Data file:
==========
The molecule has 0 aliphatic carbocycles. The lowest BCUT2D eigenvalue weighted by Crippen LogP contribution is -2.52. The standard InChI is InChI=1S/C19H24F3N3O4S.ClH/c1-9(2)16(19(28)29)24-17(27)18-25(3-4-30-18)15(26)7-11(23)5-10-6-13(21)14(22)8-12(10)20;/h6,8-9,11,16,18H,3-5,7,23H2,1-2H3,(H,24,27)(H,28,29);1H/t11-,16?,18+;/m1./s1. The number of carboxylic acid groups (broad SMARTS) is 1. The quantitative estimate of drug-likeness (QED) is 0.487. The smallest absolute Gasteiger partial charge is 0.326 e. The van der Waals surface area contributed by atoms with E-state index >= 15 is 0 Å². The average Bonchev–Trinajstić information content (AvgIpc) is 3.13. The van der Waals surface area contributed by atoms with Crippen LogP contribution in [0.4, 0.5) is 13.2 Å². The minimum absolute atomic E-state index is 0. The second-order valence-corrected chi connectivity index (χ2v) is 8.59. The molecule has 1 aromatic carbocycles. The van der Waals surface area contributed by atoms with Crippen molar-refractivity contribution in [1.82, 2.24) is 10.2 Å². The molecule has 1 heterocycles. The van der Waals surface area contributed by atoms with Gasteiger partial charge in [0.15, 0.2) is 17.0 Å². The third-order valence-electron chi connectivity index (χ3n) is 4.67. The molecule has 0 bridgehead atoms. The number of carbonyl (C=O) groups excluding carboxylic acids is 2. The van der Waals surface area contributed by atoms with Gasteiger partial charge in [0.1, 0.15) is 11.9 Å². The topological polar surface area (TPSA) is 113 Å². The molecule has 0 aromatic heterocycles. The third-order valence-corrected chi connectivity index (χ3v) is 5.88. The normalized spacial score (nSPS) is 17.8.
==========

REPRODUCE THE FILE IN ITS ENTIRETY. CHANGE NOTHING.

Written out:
The molecule has 0 aliphatic carbocycles. The lowest BCUT2D eigenvalue weighted by Crippen LogP contribution is -2.52. The standard InChI is InChI=1S/C19H24F3N3O4S.ClH/c1-9(2)16(19(28)29)24-17(27)18-25(3-4-30-18)15(26)7-11(23)5-10-6-13(21)14(22)8-12(10)20;/h6,8-9,11,16,18H,3-5,7,23H2,1-2H3,(H,24,27)(H,28,29);1H/t11-,16?,18+;/m1./s1. The number of carboxylic acid groups (broad SMARTS) is 1. The quantitative estimate of drug-likeness (QED) is 0.487. The smallest absolute Gasteiger partial charge is 0.326 e. The van der Waals surface area contributed by atoms with E-state index >= 15 is 0 Å². The average Bonchev–Trinajstić information content (AvgIpc) is 3.13. The van der Waals surface area contributed by atoms with Crippen LogP contribution in [0.4, 0.5) is 13.2 Å². The minimum absolute atomic E-state index is 0. The second-order valence-corrected chi connectivity index (χ2v) is 8.59. The molecule has 1 aromatic carbocycles. The van der Waals surface area contributed by atoms with Crippen molar-refractivity contribution in [1.82, 2.24) is 10.2 Å². The molecule has 1 heterocycles. The van der Waals surface area contributed by atoms with Gasteiger partial charge in [0.15, 0.2) is 17.0 Å². The third-order valence-electron chi connectivity index (χ3n) is 4.67. The molecule has 0 bridgehead atoms. The number of carbonyl (C=O) groups excluding carboxylic acids is 2. The van der Waals surface area contributed by atoms with Gasteiger partial charge in [0.1, 0.15) is 11.9 Å². The topological polar surface area (TPSA) is 113 Å². The molecule has 0 aromatic heterocycles. The third-order valence-corrected chi connectivity index (χ3v) is 5.88. The normalized spacial score (nSPS) is 17.8.